The complainant objected to what he felt were two instances of “misinformation” in reports about U.S. President Barack Obama’s visit to Israel. CBC caught one error and corrected it. There was no violation of policy in the second report.
On the morning of March 20, 2013, CBC News Network ran extensive coverage of U.S. President Barack Obama’s arrival in Israel. You (Paul Gazin) wrote to object to two different instances of “misinformation given by CBC.” The first instance involved the showing of some images of defaced posters featuring Obama. The host, Heather Hiscox, said that the video was from Jerusalem, which was incorrect.
The second exchange you characterized as incorrect was a statement made by CBC News Middle East correspondent Sasa Petricic. In a reply to the host’s question about what would be the main topic of conversation between Obama and Israeli Prime Minister Benjamin Netanyahu, he said: “Obviously the talk that can’t be avoided is the topic of peace between Israel and the Palestinians. That’s actually a topic that Prime Minister Netanyahu of Israel has avoided for the last couple of years. He has avoided negotiations with the Palestinians.” You asked that the CBC "issue swift on-air corrections to remedy the misinformation it broadcast and set the record straight." You were "not satisfied with the content, tone or manner" of the management reply.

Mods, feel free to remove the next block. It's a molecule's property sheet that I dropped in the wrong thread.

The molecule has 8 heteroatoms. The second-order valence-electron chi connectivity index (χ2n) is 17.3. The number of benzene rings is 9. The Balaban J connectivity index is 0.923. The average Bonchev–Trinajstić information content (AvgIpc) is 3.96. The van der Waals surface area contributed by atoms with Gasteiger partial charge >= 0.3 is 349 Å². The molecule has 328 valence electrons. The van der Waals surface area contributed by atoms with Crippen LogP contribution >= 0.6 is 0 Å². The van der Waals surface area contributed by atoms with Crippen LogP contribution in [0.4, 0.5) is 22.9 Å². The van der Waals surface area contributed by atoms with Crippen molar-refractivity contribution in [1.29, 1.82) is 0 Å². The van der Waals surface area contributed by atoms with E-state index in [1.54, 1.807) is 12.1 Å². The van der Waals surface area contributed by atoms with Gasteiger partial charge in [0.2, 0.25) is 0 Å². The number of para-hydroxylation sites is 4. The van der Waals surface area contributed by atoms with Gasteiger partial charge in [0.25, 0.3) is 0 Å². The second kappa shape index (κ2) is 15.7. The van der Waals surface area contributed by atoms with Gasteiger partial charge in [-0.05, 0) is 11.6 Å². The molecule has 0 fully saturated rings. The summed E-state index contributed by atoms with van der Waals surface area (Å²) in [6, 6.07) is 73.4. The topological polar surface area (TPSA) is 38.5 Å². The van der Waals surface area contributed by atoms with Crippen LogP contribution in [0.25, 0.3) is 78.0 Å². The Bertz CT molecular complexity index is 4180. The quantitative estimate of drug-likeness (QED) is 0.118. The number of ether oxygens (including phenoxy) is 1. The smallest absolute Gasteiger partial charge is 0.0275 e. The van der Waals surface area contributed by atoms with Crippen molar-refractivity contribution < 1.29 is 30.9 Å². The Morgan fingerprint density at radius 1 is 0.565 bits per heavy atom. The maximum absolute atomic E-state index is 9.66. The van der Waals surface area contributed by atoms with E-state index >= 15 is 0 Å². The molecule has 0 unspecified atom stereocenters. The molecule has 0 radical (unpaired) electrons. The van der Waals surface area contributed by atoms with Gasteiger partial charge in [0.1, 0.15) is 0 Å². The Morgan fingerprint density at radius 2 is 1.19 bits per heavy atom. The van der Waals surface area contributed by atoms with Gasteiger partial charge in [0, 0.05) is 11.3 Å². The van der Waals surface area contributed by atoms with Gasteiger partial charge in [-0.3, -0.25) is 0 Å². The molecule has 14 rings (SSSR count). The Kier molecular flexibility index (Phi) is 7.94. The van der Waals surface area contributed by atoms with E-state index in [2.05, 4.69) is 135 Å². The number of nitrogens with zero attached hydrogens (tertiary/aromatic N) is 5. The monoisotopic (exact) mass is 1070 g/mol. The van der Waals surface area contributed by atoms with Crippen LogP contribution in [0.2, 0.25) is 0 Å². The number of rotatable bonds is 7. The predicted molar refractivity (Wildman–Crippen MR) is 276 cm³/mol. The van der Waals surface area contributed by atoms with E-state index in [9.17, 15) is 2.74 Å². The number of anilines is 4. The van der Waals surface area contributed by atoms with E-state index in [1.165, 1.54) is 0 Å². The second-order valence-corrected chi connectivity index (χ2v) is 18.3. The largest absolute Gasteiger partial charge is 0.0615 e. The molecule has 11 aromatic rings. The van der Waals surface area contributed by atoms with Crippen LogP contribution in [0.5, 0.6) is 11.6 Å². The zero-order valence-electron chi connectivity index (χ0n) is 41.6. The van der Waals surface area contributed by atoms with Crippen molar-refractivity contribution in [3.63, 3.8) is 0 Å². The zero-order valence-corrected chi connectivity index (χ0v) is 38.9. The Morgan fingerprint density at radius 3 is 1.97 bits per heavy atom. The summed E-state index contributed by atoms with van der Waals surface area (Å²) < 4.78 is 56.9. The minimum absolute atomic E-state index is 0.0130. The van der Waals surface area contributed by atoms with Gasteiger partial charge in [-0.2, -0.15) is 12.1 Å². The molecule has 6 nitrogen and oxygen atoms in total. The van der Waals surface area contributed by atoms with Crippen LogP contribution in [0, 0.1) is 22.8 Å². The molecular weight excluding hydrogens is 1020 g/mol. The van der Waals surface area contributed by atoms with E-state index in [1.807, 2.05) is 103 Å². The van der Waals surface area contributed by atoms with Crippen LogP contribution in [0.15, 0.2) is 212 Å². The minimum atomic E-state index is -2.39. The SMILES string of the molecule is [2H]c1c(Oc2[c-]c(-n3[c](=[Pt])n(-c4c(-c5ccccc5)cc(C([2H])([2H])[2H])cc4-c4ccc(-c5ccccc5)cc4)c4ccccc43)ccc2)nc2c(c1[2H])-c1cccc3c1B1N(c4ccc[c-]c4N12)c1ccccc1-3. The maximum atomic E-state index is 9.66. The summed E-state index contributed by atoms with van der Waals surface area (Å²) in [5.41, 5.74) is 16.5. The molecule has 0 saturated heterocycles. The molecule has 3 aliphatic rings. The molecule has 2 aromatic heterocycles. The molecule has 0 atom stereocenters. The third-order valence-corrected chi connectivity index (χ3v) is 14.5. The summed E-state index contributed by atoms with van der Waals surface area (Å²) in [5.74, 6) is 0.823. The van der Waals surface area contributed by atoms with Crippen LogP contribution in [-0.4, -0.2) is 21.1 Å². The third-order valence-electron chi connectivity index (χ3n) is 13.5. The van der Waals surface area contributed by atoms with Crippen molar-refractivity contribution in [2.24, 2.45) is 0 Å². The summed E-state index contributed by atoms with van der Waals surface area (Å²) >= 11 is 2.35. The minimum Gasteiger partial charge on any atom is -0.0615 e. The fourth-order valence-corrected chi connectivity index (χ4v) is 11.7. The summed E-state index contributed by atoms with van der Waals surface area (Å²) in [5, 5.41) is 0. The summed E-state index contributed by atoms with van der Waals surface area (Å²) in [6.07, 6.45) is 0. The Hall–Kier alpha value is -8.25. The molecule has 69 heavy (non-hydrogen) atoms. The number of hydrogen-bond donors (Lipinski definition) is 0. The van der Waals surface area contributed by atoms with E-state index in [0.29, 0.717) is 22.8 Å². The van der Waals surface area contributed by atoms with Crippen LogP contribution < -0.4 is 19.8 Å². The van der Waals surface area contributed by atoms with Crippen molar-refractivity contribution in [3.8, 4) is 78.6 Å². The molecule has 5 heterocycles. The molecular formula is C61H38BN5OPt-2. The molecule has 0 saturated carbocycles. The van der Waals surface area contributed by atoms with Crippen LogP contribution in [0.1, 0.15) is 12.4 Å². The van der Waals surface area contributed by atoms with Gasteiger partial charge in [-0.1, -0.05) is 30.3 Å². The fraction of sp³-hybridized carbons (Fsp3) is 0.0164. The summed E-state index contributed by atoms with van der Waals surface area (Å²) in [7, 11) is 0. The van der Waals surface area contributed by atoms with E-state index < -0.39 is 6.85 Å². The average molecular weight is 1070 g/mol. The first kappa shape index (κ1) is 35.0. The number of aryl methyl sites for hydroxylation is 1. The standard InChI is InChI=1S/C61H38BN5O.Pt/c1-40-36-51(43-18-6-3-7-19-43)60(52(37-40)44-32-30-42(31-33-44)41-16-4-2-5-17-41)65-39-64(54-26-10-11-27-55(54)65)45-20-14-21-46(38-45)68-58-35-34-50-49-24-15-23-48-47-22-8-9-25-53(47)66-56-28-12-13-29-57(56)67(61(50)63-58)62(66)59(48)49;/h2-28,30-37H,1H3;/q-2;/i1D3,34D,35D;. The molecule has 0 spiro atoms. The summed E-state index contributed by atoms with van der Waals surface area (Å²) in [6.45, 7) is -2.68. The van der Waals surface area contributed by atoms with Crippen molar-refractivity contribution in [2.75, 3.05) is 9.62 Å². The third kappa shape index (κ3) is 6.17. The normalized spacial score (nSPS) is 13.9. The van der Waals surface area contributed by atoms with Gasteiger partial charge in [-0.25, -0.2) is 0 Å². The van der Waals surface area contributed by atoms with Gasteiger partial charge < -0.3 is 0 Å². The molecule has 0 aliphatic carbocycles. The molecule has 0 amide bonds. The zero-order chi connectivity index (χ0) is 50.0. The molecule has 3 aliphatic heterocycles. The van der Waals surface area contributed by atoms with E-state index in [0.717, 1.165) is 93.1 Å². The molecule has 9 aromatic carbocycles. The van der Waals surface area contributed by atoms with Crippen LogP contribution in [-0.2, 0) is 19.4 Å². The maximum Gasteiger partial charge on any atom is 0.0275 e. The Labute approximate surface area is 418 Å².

Jonathan Whitten, Executive Director of News Content, responded. He explained that CBC had inadvertently wrongly identified where the defaced posters were located. They were in fact in Ramallah and not Jerusalem. He quoted from a letter written by his colleague Todd Spencer, Executive Director of CBC News Network, who explained that in re-editing some video that ran the night before on The National, the error was made. “We regret the error,” he added. A correction and apology ran in a similar time slot on CBC News Network the following Monday morning.
On the second point, Mr. Whitten replied: "Under CBC’s Journalistic Standards and Practices journalists are able to make assessments based on facts. That was the case here." He went on to say, "For Mr. Petricic to say he is avoiding the issue is a fair choice of language and a reasonable exercise of judgment based on his assessment of the circumstances."